Fuel cell vehicles: Reducing costs means having to use monitoring systems: Page 2 of 4

July 07, 2016 //By Markus Schuster, Smart Testsolutions GmbH
Fuel cell vehicles: Reducing costs means having to use monitoring systems
In discussions about electric mobility the main focus is currently on battery-powered electric cars. Although fuel cell vehicles running on hydrogen actually offer advantages in terms of range and energy supply, the technology involved is still far too expensive at present. The use of less expen-sive materials could help, however extensive testing and continuous monitoring of the fuel cells would then be necessary.
provide detailed information on the condition of the stack at all times and so enable users to react promptly to critical operating states.

The advantages of individual cell monitoring

So-called Cell Voltage Monitoring (CVM) systems are thus an important component of the corresponding test benches employed in car manufacturers' development departments. The standard procedure is to monitor the fuel cell stack as a complete system. This does however have certain disadvantages, as it does not permit the precise localisation of any faults occurring. Only with individual cell monitoring such as that provided by the MCM IntelliProbe system from SMART TESTSOLUTIONS is it possible to gain an in-depth insight into the situation inside the stack. Critical operating states are not just detected, they can also be accurately pinpointed.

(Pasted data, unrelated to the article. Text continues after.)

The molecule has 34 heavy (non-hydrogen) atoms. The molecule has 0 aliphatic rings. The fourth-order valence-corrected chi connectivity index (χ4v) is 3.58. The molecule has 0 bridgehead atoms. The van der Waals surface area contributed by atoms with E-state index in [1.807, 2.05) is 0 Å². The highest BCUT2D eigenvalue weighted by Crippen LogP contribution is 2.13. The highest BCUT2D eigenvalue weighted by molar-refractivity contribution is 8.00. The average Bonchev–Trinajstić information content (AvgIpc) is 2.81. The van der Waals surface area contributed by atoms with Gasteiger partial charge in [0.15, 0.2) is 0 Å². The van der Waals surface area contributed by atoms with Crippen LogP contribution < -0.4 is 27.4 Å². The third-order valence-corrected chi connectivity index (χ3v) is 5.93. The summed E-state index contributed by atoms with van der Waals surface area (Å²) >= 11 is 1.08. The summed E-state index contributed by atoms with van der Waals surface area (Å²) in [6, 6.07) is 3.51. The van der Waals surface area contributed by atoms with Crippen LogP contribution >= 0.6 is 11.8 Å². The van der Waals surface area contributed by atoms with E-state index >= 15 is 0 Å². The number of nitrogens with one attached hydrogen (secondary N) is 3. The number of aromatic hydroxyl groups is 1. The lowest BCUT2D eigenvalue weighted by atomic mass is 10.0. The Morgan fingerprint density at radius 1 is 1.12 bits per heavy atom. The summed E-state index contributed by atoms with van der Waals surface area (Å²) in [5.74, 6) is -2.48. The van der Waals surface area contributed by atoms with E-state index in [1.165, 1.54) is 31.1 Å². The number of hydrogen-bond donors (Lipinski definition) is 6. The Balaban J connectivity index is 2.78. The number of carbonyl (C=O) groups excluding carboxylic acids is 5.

An MCM IntelliProbe measurement system consists of up to 42 ten-channel
measurement modules, a link module and a bus termination tool.
It can also be extended to include the MCM Master
Module offering functions such as real-time local data processing.

A CVM system has to satisfy a whole host of requirements. Stationary test bench applications demand a high level of measurement accuracy in combination with a high scanning rate. This permits detailed examination of how the systems react to changes of state, for example changes in load. Certain designers also expect an extended measuring range to allow the simulation of critical operating states which cause the cell voltages to drop into the negative range. A further important aspect in the development of fuel cell vehicles is the investigation of how the systems are affected by ambient conditions such as temperature and moisture. The monitoring technology employed must therefore be capable of supplying perfect results even at temperatures down to as low as -40°C and the electronics must be protected against the ingress of moisture.

The particular challenges of on-board use

The demands made of the monitoring technology are even

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